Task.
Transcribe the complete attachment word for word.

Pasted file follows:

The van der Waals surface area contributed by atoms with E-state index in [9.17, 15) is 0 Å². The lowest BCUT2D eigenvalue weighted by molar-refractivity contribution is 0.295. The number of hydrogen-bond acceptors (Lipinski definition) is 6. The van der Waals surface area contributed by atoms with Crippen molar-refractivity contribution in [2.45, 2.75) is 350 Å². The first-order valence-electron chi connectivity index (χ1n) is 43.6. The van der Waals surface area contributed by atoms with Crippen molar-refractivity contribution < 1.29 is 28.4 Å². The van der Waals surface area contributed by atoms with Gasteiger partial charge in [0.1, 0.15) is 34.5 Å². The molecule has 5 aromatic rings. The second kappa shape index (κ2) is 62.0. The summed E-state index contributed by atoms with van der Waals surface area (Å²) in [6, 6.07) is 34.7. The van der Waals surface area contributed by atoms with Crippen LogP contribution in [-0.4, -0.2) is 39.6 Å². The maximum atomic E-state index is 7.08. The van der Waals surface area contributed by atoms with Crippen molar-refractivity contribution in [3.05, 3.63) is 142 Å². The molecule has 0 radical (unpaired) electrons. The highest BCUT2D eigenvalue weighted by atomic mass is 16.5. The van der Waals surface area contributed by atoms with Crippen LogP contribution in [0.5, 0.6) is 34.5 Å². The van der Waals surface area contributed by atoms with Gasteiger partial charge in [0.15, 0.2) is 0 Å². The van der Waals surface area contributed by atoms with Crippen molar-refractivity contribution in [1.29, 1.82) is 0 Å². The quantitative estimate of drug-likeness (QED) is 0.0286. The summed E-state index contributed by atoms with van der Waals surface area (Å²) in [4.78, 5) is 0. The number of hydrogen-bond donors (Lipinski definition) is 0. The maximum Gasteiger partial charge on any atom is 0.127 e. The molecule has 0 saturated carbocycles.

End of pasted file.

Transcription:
The van der Waals surface area contributed by atoms with E-state index in [9.17, 15) is 0 Å². The lowest BCUT2D eigenvalue weighted by molar-refractivity contribution is 0.295. The number of hydrogen-bond acceptors (Lipinski definition) is 6. The van der Waals surface area contributed by atoms with Crippen molar-refractivity contribution in [2.45, 2.75) is 350 Å². The first-order valence-electron chi connectivity index (χ1n) is 43.6. The van der Waals surface area contributed by atoms with Crippen molar-refractivity contribution < 1.29 is 28.4 Å². The van der Waals surface area contributed by atoms with Gasteiger partial charge in [0.1, 0.15) is 34.5 Å². The molecule has 5 aromatic rings. The second kappa shape index (κ2) is 62.0. The summed E-state index contributed by atoms with van der Waals surface area (Å²) in [6, 6.07) is 34.7. The van der Waals surface area contributed by atoms with Crippen LogP contribution in [-0.4, -0.2) is 39.6 Å². The maximum atomic E-state index is 7.08. The van der Waals surface area contributed by atoms with Crippen molar-refractivity contribution in [3.05, 3.63) is 142 Å². The molecule has 0 radical (unpaired) electrons. The highest BCUT2D eigenvalue weighted by atomic mass is 16.5. The van der Waals surface area contributed by atoms with Crippen LogP contribution in [0.5, 0.6) is 34.5 Å². The van der Waals surface area contributed by atoms with Gasteiger partial charge in [0.15, 0.2) is 0 Å². The van der Waals surface area contributed by atoms with Crippen molar-refractivity contribution in [1.29, 1.82) is 0 Å². The quantitative estimate of drug-likeness (QED) is 0.0286. The summed E-state index contributed by atoms with van der Waals surface area (Å²) in [4.78, 5) is 0. The number of hydrogen-bond donors (Lipinski definition) is 0. The maximum Gasteiger partial charge on any atom is 0.127 e. The molecule has 0 saturated carbocycles.